The next major wave of changes is rushing to your TV this fall: new-generation set-top boxes that bridge the gap between television and the Internet. Some observers think this may be the next great leap forward for the TV couch potato, rivaling the introduction of color TV, the remote, and cable.
These are new generations of devices that connect your TV set to some form of external signal, going well beyond the current generation of cable boxes. They're coming from competitors with enormous marketing clout like Apple and Google, and lesser known but respected names such as Roku and Boxee. Whatever the source, all these boxes are bringing a wealth of on-demand video and other content to your TV, including movies, TV episodes, audio programs, and original content previously available only on the Internet.
The introduction of these devices is picking up speed. Apple's Apple TV and the Roku set top boxes, both second-generation systems, started shipping over the last several days. And today (Oct. 6), Google unveiled its Google TV box, the Logitech Revue, at a press conference in New York. Boxee is scheduled for its first public showing in November.
The phrase “on demand” is key to understanding the why of these devices: You watch a show when and where you want, not when someone else schedules it for viewing. And that's the good part.
The bad part is that consumers will be barraged by conflicting messages about what they need to buy to avoid missing out on this content explosion. Should you buy a new set-top box with pre-packaged on-demand services and an innovative technological wrinkle? Or will the content services, not the box they play on, be most important? Will the marketers of new high-definition TVs, Blu-ray players, game consoles, and any number of mobile devices convince you to buy their products, which already give you access to many of the services promoted by the set-top box crowd?
And given the cost of all this — the devices, monthly subscription charges, a la carte picks — is it worth the headache of hooking up a PC or Mac notebook or desktop computer to your TV?
Confusing? You bet. It's almost enough to make you give up and stick with cable TV — or give it all up for a good book.
But if you want to enter the world of almost limitless content on your living room TV, you'll have to do some homework. An Internet-savvy public has shown a real appetite for more and different choices, however, and for less expensive alternatives than tiered levels of cable programming or premium channels like HBO and Showtime. Cutting the cord to cable is becoming a real alternative in many homes, especially in this economy. There are hundreds of free TV shows, movies and other programming available on the Internet, and specialized search engines like Clicker to help you to look for them.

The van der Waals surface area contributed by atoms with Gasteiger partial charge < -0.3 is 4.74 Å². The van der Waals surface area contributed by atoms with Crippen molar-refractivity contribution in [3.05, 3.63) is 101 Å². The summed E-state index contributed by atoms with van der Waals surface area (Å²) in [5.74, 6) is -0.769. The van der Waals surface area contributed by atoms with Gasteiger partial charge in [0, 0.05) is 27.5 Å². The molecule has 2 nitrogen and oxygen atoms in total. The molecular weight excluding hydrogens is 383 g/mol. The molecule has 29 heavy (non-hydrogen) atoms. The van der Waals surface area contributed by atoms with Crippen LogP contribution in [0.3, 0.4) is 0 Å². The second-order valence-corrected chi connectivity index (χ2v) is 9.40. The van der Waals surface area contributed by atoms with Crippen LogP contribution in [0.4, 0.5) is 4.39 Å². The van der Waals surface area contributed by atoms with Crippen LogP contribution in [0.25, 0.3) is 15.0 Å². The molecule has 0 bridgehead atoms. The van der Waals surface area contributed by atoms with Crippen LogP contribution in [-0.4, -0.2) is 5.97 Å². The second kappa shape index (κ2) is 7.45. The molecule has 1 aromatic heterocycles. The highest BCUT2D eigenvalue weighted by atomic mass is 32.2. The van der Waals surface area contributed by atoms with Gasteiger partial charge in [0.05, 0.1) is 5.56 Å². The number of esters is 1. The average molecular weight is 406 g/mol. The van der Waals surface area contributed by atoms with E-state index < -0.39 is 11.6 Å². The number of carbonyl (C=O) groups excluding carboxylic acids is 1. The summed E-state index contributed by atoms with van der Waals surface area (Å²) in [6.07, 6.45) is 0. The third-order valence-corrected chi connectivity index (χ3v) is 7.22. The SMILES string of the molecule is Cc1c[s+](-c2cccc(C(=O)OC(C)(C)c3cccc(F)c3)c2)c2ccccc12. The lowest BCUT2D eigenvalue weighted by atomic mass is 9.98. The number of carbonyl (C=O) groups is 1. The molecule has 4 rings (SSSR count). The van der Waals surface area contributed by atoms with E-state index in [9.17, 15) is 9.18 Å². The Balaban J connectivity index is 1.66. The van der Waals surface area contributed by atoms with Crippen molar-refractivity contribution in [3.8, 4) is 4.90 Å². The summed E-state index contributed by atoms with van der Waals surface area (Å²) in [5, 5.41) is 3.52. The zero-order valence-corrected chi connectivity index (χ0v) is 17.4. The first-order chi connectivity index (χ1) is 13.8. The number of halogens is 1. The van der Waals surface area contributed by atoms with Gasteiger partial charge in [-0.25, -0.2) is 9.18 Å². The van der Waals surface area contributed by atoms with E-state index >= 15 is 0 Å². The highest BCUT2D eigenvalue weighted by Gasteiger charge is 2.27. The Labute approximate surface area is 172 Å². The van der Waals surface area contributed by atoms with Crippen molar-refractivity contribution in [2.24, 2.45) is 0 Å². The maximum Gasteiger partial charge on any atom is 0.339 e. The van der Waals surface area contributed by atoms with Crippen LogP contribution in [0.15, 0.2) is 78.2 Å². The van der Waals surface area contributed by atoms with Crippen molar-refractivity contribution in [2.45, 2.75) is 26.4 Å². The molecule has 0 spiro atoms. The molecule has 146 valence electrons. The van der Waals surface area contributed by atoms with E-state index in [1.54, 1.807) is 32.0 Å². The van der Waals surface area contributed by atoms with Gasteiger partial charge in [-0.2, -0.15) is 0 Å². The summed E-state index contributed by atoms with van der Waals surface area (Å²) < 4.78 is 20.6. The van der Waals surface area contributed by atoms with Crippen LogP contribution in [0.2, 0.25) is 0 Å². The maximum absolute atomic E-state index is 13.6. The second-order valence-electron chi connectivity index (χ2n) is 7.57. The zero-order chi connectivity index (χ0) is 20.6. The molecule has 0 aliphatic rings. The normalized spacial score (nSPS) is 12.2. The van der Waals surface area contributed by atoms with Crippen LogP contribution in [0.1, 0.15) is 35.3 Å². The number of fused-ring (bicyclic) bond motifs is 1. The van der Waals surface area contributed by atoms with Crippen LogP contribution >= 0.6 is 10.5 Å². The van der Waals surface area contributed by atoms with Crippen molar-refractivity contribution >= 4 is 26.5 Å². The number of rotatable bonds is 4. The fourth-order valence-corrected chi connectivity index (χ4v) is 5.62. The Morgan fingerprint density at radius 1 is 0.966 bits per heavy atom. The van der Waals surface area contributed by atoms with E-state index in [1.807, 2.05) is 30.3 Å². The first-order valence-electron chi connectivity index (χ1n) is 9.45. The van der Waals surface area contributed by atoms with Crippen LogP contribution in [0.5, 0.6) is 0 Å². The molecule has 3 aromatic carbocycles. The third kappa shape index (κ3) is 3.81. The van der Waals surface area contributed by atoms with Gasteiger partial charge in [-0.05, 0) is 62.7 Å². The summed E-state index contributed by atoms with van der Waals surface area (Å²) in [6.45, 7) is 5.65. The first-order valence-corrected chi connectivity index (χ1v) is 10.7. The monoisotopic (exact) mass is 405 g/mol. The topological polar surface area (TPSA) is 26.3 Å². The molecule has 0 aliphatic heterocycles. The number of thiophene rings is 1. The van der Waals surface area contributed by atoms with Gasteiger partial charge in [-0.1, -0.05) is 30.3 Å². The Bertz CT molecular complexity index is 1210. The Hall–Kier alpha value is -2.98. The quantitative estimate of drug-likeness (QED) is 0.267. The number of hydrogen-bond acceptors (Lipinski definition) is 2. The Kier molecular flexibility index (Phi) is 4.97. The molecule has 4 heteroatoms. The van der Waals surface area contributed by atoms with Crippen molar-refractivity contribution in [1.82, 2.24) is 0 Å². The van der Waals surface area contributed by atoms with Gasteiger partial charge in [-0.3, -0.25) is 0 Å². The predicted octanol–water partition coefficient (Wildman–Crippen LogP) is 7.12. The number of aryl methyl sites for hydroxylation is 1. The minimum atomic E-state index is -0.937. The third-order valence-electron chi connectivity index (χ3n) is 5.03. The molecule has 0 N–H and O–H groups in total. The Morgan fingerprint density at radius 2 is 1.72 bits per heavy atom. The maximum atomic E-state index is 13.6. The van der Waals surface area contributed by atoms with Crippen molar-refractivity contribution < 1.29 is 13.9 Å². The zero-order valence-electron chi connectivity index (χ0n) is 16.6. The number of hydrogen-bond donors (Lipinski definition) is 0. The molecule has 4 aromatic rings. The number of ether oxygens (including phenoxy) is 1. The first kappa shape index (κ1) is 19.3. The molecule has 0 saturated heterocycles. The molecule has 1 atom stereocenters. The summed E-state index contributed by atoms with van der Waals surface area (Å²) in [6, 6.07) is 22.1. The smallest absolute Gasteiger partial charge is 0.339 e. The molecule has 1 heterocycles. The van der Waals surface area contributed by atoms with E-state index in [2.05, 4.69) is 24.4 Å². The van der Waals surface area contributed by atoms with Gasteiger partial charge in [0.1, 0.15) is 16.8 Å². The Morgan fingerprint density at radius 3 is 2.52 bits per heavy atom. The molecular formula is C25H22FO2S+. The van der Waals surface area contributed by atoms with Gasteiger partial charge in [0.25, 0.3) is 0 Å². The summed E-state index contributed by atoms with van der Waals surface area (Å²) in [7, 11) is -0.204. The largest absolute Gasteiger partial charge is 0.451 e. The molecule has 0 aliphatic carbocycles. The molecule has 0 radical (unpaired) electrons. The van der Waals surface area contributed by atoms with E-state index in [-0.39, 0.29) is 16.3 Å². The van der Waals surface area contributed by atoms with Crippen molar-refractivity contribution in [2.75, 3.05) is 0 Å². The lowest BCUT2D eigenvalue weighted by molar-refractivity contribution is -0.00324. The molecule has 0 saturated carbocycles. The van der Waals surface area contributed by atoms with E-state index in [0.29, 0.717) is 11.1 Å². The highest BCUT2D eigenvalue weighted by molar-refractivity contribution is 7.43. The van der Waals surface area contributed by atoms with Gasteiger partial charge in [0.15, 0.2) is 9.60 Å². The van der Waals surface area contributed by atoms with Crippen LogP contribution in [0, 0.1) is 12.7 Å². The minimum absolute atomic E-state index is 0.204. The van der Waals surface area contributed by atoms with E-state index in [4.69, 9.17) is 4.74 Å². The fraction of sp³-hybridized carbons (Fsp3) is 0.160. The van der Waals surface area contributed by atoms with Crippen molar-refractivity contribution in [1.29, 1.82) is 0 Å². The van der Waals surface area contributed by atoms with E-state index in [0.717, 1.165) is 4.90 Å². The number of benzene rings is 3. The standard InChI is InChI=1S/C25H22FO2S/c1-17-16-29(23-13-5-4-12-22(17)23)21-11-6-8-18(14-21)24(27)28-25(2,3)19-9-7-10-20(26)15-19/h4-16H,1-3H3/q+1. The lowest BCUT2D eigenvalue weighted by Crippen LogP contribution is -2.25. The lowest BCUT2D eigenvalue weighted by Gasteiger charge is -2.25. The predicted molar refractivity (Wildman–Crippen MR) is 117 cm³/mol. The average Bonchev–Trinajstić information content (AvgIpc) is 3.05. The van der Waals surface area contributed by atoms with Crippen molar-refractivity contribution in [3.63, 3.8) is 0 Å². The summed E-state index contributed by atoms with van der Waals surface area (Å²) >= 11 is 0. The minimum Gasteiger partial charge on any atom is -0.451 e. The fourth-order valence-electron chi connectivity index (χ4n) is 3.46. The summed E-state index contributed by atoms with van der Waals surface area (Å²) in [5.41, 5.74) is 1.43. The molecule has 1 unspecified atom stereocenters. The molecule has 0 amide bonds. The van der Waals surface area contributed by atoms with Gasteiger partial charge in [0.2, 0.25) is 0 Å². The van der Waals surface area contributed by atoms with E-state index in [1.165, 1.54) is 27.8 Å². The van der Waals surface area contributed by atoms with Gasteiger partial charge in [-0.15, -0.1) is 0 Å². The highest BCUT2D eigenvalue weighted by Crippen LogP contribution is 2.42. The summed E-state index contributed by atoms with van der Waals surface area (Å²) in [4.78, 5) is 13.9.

The poster child for this new programming wave is Netflix, the company that delivers DVDs of movies and TV shows to homes via U.S. mail, but has seen its on-demand streaming services become a huge factor in this new movement. Netflix service is ubiquituous, built into virtually every new TV, Blu-Ray player, game console, and mobile phone, and also accessible from any computer — over 100 devices, according to the New York Times. Earlier this year, Netflix made a billion-dollar deal with movie studios including Paramount, MGM, and Lions Gate for streaming access to their film libraries. In late September, the giant Blockbuster DVD video rental chain filed for bankruptcy protection, in no small measure due to competition from Netflix and kiosk DVD dispenser Redbox.
Also in late September, Netflix stunned the TV industry by announcing that NBC Universal agreed to make several top NBC TV shows available for Netflix's streaming service, a head-on challenge to Apple's race for domination in the on-demand network programming market. The second-generation Apple TV set-top box was positioned as a game-changer — not so much for its technology but for its promise of renting TV episodes at the same low 99 cent price as Apple charges for most songs and iPhone/iTouch apps. That high-volume, low cost price point is credited for changing the economics of both the music industry and app developers. Apple is considered the dominant force in digital music downloads; Reuters recently cited a Billboard report, noting that Apple's iTunes store had over 25 percent of the U.S. market.
The Netflix move isn't the only sign that the Apple marketing juggernaut could be faltering in the TV competition: Time-Warner expressed its dislike for Apple's rental plan, and there's been no word from CBS as to whether it will go along with Apple's pricing plan. Only ABC and the Fox group of networks had signed on as the new Apple TV devices began shipping to consumers this week.